When a “star” fund manager moves to a different company, as famed bond manager Bill Gross did last month, leaving PIMCO for Janus, investors often wonder if they should move on, too.
But there’s no way to know in advance if a management change will have a positive or negative impact on a fund. That’s why we focus on what we do know: how the fund performs compared to other funds with similar risk. By focusing on performance, we were led to sell Bill Gross’s PIMCO Total Return fund back in 2011.
Fund managers, like markets, change over time, and Upgrading leads us to respond to these changes. It kept us invested in Fidelity Leveraged Company Stock (FLVCX) for three years after its star manager, David Glancy, left. We held FLVCX from May 2003 to November 2006 (Glancy left in July 2003), and from November 2012 through October 2013.
Upgrading also led us through Jeffrey Gundlach’s move from TCW to DoubleLine. In 2009 Gundlach, manager of TCW Total Return Fund, was fired from TCW in an ugly falling out and promptly started DoubleLine funds. Both TCW and DoubleLine funds have done well, and we currently own funds from both families in the Flexible Income Portfolio.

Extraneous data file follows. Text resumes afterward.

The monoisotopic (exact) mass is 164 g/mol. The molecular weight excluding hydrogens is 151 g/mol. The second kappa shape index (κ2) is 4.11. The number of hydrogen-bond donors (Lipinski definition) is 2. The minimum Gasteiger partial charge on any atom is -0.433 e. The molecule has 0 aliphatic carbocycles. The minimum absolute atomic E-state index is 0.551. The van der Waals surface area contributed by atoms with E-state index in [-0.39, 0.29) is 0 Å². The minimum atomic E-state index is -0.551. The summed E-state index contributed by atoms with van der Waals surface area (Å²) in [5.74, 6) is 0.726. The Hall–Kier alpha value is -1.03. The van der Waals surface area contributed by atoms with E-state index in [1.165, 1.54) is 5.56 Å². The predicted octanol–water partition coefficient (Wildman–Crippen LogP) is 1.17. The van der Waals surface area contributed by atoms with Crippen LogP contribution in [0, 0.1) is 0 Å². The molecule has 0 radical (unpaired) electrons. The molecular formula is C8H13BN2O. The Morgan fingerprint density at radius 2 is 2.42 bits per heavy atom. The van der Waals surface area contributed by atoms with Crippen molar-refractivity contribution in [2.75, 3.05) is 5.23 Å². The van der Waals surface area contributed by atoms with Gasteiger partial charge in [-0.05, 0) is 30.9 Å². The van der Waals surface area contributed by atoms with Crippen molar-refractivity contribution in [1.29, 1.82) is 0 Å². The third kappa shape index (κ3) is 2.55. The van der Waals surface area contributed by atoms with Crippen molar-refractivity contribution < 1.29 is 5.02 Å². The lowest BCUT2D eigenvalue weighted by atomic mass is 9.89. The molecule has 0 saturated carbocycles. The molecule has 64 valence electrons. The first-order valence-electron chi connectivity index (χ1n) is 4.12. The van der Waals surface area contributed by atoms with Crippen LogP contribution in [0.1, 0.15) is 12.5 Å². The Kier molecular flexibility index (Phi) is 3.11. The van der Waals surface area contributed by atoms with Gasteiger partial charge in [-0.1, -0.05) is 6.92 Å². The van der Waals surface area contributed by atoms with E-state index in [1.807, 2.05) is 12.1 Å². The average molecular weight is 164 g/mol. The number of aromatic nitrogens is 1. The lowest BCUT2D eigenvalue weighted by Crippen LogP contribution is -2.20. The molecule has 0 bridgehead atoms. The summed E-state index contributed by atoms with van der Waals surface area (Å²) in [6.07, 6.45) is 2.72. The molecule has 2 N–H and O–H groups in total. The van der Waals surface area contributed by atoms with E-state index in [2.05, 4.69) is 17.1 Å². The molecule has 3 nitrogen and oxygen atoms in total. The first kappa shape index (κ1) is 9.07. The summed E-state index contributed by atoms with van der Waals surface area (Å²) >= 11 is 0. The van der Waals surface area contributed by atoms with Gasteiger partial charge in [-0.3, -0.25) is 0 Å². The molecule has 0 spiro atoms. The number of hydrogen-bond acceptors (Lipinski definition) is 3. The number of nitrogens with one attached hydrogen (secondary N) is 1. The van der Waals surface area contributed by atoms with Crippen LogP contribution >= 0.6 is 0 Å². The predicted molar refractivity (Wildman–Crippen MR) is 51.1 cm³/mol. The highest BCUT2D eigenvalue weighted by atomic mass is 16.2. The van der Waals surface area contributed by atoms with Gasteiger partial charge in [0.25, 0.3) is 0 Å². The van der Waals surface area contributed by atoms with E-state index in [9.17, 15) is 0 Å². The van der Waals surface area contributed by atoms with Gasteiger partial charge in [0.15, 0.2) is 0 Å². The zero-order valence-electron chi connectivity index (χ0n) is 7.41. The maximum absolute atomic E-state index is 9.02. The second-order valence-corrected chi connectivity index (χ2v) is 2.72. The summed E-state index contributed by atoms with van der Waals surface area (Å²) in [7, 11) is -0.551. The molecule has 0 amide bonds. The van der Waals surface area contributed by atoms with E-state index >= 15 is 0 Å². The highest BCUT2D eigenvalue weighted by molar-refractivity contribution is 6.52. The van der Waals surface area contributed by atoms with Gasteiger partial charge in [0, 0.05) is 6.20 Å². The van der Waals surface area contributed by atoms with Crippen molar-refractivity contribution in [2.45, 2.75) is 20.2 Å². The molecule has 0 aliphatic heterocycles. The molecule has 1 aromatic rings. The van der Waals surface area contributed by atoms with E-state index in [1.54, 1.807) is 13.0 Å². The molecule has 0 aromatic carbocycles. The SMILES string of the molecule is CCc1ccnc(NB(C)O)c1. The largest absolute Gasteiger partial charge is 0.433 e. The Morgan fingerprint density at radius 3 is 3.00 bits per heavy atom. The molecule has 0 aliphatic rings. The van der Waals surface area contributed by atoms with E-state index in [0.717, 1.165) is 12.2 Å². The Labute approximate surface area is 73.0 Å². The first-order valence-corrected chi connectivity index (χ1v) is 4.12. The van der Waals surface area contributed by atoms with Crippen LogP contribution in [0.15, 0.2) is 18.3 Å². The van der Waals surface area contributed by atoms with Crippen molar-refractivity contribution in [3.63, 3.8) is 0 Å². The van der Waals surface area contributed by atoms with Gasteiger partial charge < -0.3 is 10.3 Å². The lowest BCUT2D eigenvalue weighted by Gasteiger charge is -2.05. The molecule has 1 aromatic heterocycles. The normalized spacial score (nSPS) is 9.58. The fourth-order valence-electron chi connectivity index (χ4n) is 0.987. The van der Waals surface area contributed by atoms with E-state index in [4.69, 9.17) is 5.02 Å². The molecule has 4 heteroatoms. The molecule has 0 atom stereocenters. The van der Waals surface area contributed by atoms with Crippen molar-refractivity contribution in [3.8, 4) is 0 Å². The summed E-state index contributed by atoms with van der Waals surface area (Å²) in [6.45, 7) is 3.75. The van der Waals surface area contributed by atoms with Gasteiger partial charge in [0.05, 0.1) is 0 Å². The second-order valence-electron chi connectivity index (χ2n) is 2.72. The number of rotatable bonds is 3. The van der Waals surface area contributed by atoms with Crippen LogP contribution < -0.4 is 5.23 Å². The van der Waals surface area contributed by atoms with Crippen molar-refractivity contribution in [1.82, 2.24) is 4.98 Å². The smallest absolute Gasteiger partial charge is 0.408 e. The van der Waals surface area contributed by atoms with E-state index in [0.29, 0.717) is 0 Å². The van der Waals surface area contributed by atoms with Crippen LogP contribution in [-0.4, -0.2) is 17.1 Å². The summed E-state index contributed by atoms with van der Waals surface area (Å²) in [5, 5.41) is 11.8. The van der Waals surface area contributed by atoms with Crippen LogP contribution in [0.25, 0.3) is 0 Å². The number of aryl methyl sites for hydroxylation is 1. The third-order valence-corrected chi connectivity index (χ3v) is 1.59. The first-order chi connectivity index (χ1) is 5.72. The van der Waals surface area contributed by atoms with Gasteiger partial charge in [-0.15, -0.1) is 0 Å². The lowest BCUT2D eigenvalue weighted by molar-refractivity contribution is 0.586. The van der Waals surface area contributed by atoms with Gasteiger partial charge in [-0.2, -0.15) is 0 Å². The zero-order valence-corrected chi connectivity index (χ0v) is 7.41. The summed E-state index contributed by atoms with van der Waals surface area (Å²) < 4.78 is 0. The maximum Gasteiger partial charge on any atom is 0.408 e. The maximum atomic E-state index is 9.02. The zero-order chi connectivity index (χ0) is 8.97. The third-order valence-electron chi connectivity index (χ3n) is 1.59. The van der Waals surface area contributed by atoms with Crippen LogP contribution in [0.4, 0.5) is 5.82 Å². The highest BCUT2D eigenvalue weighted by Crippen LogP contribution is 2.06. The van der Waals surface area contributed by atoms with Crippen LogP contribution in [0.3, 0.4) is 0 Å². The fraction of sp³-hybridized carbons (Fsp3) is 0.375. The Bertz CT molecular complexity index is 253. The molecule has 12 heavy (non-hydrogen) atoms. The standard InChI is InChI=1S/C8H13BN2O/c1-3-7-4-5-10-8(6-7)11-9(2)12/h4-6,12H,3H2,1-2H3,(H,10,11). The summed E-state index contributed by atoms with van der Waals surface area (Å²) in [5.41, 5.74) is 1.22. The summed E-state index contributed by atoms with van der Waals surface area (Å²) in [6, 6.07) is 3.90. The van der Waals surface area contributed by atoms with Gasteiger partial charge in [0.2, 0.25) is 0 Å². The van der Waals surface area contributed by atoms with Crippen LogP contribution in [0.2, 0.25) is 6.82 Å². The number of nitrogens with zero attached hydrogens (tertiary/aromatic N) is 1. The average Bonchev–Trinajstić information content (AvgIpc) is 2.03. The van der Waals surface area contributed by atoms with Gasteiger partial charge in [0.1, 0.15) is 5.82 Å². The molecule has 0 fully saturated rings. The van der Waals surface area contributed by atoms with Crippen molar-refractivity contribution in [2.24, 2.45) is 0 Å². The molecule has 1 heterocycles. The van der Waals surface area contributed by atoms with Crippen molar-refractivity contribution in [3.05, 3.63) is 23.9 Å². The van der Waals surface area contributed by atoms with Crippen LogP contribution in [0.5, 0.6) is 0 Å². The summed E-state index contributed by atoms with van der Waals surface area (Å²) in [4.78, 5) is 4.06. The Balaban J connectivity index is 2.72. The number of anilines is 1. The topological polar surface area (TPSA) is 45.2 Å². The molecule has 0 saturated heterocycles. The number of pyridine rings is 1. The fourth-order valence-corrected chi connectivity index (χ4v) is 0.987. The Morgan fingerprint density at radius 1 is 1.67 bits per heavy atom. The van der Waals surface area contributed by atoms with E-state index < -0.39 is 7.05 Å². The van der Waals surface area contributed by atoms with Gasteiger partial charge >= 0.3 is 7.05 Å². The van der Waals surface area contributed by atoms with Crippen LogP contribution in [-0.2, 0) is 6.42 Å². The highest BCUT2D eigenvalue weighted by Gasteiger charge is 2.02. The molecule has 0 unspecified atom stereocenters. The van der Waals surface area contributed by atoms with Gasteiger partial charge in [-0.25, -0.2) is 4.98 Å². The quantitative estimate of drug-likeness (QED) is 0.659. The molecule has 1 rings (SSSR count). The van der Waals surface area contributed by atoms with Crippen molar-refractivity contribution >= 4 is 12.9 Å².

Many Factors Affect Fund Performance
It’s unclear how much of a fund’s performance can be attributed solely to the fund’s manager. Most fund managers aren’t acting alone. They have teams of experienced analysts and are backed by top-notch research departments and efficient trading desks. Other factors affect a fund’s performance: a fund’s style (even the best value manager is unlikely to outperform when growth is in favor), its strategy, and even the corporate culture of the fund company can impact a fund’s performance.
Academic research also cast doubt on the importance of a fund’s manager. A June 2003 study by Emory University professor Klaas Baks traced the careers of over 2,000 managers who moved from one fund to another between 1992 and 1999. Baks found that “while mutual fund companies will undoubtedly continue to create star-managers and advertise their past track-record, investors should focus on fund performance.”
A September 26, 2014 Bloomberg article echoed this, noting that “the biggest firms, like Blackrock Inc. and Fidelity, now mostly do without big fund manager stars. That helps put the emphasis where it belongs—on performance.”
Judge Funds by Performance, Not Management
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